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Imagine You're Enlightened

Tradition and the Post-Modern World

This description of yidam, or deity, practice is based on notes from my teacher, Kalu Rinpoche, comments from Chšgyam Trungpa Rinpoche, the writings of Jamgon Kongtrul the Great, and my own limited experience. Traditionally, in doing yidam practice, one uses a form that symbolizes the awake ideal or the reactive emotion. These forms have been faithfully handed down from generation to generation. But once we genuinely know the principles, you could, as Kongtrul famously said, use the personality of a clay cup.

Teacher and student, in the ceremony of empowerment, create conditions for the student to have a direct experience of the deity; that is, the union of the quality of the deity and the empty awake mind. The commitment being and the awareness being are generated through a ritual practice known as a sadhana (method of practice) in which one works, as it were, from the outside in. You first imagine the form of the deity as clearly as possible, then bring in an appreciation of qualities represented in each aspect of the deity’s form, and then cultivate an unshakeable confidence that you are this expression of awake mind. As you follow the ritual of the method of practice, you die (symbolically) to your ordinary life and are reborn as the deity; you then live your life as the deity, die (as the deity), and come back to your ordinary life, which, in deity practice, is regarded as a bardo, an intermediate state between successive lives (i.e., practice sessions) as the deity. Mantra repetition transforms the energy of speech into higher levels of attention, and other techniques generate and transform emotional energy into attention and awareness. Using these energies, you progressively internalize the experience of the deity, until the experience of being the deity has replaced your fragmented habituated personality.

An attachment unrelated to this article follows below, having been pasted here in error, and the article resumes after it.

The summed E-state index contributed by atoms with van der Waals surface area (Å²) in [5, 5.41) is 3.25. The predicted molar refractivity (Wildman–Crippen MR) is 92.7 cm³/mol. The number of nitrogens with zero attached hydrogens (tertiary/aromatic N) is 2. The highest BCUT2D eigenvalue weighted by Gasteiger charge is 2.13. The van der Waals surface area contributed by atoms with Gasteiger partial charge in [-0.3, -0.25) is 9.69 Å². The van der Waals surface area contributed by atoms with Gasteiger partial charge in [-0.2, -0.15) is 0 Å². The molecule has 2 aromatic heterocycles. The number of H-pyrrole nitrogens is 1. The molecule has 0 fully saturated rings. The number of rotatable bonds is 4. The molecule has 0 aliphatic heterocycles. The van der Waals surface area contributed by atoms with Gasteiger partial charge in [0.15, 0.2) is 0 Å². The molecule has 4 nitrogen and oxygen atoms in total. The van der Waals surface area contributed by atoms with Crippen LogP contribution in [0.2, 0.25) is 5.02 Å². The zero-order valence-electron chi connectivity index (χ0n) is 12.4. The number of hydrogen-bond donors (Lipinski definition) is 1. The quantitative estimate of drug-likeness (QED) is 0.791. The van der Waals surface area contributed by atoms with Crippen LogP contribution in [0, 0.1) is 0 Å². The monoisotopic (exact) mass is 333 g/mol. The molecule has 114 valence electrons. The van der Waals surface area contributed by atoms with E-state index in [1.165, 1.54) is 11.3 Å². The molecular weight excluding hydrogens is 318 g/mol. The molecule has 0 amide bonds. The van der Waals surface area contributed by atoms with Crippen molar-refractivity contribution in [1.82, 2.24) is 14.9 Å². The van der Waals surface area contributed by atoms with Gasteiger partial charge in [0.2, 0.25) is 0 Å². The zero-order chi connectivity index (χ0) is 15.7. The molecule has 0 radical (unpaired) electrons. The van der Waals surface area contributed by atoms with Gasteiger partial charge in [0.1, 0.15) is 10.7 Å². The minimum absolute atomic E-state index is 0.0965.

This form of practice plays a central role in Vajrayana practice in the Tibetan tradition. Yet many people today have experienced difficulty understanding how to approach it and place their hopes in just doing it as best they can. Yidams, in traditional societies, were living presences first and symbols second. For many Westerners, they are symbols first and living presences a distant second, if at all. We live in reason-based modern societies, not the myth-based traditional cultures where these practices were originally developed. Some Westerners try to regard yidams as a living presence, but relatively few people are able to shed the cultural conditioning of a reason-based society to the point that they can live in a mythic world in a healthy way.Instead of first visualizing the form, then incorporating the symbolism, and finally identifying with the deity, you may find it more effective to focus on the feeling or sense of being the deity and let the other aspects follow. While awake compassion is traditionally depicted as a white being with four arms (representing the four immeasurables of loving-kindness, compassion, joy, and equanimity), in deity practice one has chosen to commit to being awake compassion, not simply to having a certain form. The deity, after all, is not the form. The deity is the actual expression of compassion and emptiness in life.

Visualization of a symbolic form and precise performance of rituals are not the only way to connect deeply with awake compassion or other expressions of awake mind. By connecting first with the sense and feeling of being awake compassion or awake pride, we stop shifting from one personality shard to another. We stabilize personality and work from the inside out, letting the awake expression permeate our lives and everything we do. In this approach, the formal sadhana or method of practice is the training — the equivalent of hitting tennis balls against a wall or playing scales and studies on a piano or guitar. The actual practice is living our lives as the union of form and emptiness, feeling and emptiness, and awareness and emptiness that each deity expresses.The compassion at the heart of Buddhist practice is not just the compassion that arises from reflection on the sufferings of others, nor the more natural compassion that arises when we see someone struggling with difficulties we know through our own experience; for these are, in the end, emotions. It is the unrestricted expression of direct awareness itself, an expression that arises because emptiness frees awareness from the restrictions of self, thought, and projection, frees it to respond to the imbalances that generate struggles and suffering in this world we experience, and frees it to respond in any appropriate way.


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